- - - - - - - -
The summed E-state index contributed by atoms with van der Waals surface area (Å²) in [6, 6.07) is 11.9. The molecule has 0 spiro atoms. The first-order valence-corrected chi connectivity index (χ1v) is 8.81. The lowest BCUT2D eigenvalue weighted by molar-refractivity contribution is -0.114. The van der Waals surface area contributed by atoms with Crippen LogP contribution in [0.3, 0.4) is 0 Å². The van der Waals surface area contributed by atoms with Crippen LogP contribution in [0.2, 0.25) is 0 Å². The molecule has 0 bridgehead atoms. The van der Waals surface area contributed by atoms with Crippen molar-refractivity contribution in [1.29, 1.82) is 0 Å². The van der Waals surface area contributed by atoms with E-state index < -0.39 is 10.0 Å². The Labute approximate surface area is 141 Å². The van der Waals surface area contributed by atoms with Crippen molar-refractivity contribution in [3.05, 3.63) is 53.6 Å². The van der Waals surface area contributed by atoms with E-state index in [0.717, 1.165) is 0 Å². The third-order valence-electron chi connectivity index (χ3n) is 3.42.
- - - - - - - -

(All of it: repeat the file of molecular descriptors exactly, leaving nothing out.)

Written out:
The summed E-state index contributed by atoms with van der Waals surface area (Å²) in [6, 6.07) is 11.9. The molecule has 0 spiro atoms. The first-order valence-corrected chi connectivity index (χ1v) is 8.81. The lowest BCUT2D eigenvalue weighted by molar-refractivity contribution is -0.114. The van der Waals surface area contributed by atoms with Crippen LogP contribution in [0.3, 0.4) is 0 Å². The van der Waals surface area contributed by atoms with Crippen LogP contribution in [0.2, 0.25) is 0 Å². The molecule has 0 bridgehead atoms. The van der Waals surface area contributed by atoms with Crippen molar-refractivity contribution in [1.29, 1.82) is 0 Å². The van der Waals surface area contributed by atoms with E-state index < -0.39 is 10.0 Å². The Labute approximate surface area is 141 Å². The van der Waals surface area contributed by atoms with Crippen molar-refractivity contribution in [3.05, 3.63) is 53.6 Å². The van der Waals surface area contributed by atoms with E-state index in [0.717, 1.165) is 0 Å². The third-order valence-electron chi connectivity index (χ3n) is 3.42.